Effortless monitoring with collectd, Graphite and Docker

At dotCloud, we are very happy users of collectd. collectd is a metrics collection daemon, an alternative (much superior, in my opinion) to Munin that you might know. At dotCloud we use collectd to collect system metrics, but it could also be used for business or application oriented metrics quite easily.

collectd is basically a big loop, which read (i.e: collect) and/or write (in a storage backend like RRDs, on the network, etc.) metrics at a configurable interval. collectd is very efficient at that, and since it’s modular, a collectd daemon can be configured to collect metrics, store them or simply route them to other collectd servers using its efficient binary protocol; all of that from a large list of plugins.

However, collectd doesn’t do any graphing at all and you have to use something on top of the storage backend you picked up. So, collectd is fairly easy to set up but getting graphs —the coolest part— ends up being a pain each time. But, there is another project called Graphite, which is good at storing and displaying time-series metrics but cannot collect them. That makes it a great combo with collectd.

Graphite is still a pain to install compared to collectd, but at least you only need to set it up once (whereas you want collectd on each host/container where you collect metrics), but thanks to this Dockerfile, this is a solved issue! And in the process, we added UDP support in Docker since UDP is used by collectd’s network protocol.

So, two things:

  • You can now open/redirect UDP ports in Docker containers, e.g: 25826/udp;
  • You can now deploy a collectd/Graphite receiver/graphing frontend easily.

If you have Docker (from master, UDP support hasn’t been released yet) installed, you can try that out with:

docker pull lopter/collectd-graphite
docker run lopter/collectd-graphite

Then, using docker ps, write down which port has been assigned to collectd and which one has been assigned to the web interface:

ports

The other ports are for SSH and for Graphite (in case you want to send data to Graphite directly instead of going through collectd).

Install collectd using your favorite package manager, open collectd.conf and add:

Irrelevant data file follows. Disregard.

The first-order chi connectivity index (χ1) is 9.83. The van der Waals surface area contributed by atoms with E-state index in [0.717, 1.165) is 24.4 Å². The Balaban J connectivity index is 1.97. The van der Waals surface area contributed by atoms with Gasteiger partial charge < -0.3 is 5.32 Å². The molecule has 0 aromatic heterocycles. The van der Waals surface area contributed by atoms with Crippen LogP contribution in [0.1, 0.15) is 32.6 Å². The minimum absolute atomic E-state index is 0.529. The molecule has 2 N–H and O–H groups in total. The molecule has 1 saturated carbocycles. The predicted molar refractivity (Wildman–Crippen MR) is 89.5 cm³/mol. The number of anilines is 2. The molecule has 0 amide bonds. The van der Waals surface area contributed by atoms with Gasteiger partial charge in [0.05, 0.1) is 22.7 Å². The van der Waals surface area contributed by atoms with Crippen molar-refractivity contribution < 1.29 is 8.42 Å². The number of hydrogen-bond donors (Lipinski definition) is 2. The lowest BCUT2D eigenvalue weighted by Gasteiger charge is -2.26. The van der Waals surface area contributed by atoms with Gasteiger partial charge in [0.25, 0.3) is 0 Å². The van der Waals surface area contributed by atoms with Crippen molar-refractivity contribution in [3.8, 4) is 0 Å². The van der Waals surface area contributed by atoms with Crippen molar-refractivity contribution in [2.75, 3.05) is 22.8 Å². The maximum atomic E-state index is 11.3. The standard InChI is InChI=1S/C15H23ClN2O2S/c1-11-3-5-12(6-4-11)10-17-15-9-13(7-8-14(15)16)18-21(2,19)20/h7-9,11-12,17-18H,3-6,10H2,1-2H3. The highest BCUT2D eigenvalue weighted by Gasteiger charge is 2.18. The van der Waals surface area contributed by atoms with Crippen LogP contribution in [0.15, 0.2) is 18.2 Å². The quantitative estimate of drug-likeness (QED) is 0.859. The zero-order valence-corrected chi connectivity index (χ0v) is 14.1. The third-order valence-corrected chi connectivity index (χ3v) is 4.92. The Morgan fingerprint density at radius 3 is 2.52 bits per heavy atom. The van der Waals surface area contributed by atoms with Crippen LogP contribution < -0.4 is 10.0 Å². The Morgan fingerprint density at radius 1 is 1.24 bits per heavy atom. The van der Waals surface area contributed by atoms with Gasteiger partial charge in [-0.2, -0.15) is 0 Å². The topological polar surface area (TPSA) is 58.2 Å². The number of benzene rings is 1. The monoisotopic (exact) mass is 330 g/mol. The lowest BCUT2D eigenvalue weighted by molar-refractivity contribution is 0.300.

Server "" ""

Restart collectd and point your browser to http://<your-docker-host>:<the-other-port-in-docker-ps>, and you should see this:

graphite_empty

By navigating in the tree on the left, you can start to build your own graphs:

graphite_load_avg

If you want to save configured graphs, you can login into graphite with the username “graphite” and the password “admin”.

I’m very excited about this, because I always wanted to use collectd more, even during development/test phases (collectd can collect metrics down to a one second resolution which makes it interesting for that), but I never did it because of the high cost of setting up the graphing. With Docker I can deploy my own, disposable, collectd/graphite receiver in a few secs and get some insightful infos right away.

The sources for this Docker image are on GitHub, in it you’ll find the Dockerfile, but also the configuration files used for collectd and Graphite, which you might want to tune!

About Louis OpterJerome

Louis Opter is a Platform engineer at dotCloud. He is working with us since day 1 in 2009. He’s passionate about systems programming and specialized in Python. He likes to code while listening to music and is a Vietnamese martial arts enthusiast (Tay Son Vo Dao).

Connect with Louis on Twitter! @1opter

 

5 Responses to “Effortless monitoring with collectd, Graphite and Docker”

  1. Geert-Jan Brits

    Interesting. I’m just reading up on Docker and it looks great.

    I’ve got a question for the opposite case: using collectd to collect info from a process running in a Docker Daemon (since I’m reading a Daemon is the way forward from now on)

    Say I’m running Elasticsearch (without Docker) and I want to collect some metrics using CollectD. I’d use the collectd elasticsearch plugin: https://github.com/phobos182/collectd-elasticsearch or roll my own.

    However, how does this work when Elasticsearch were to run in a Docker Daemon? Are all metrics still exposed somehow? Can the original plugin still be used (by hooking into some sort of feed, as if Elasticsearch wasn’t running in a Daemon, just thinking out loud here) or does it have to be rewritten entirely?

    Best,
    Geert-Jan

    Reply
    • Louis Opter

      You can perfectly run collectd side-by-side with elasticsearch in the same container. So, yes you can use an unmodified version of collectd to monitor elasticsearch running in a Docker container.

      Reply
      • Geert-Jan Brits

        Just trying to wrap my head around the general flow. So just to confirm, say that I have multiple dockers on the same box. I could run collectd in each of them and push data to the outside world (i.e: outside of the docker instance) to aggregate the data in Graphite and/or Nagios for example?

        Reply
  2. J. Javier Maestro

    Hi there!
    In case you find it useful, I recently added UDP support to the graphite plugin in collectd:
    https://github.com/collectd/collectd/commit/514a9990b21a3450f815f346ea6a191531934265

    It’s merged so I guess it will make it to the next release but it’s probably not available right now through packages. If you want it in the Docker, I guess you’ll have to modify the Dockerfile to do a build :-?

    Anyway, hope you find it useful! :)

    Reply
    • Louis Opter

      Neat! Indeed, to get advantage of that the Dockerfile will need modifications. Right now, it’s simply using the package shipped with Ubuntu 13.04.

      Reply

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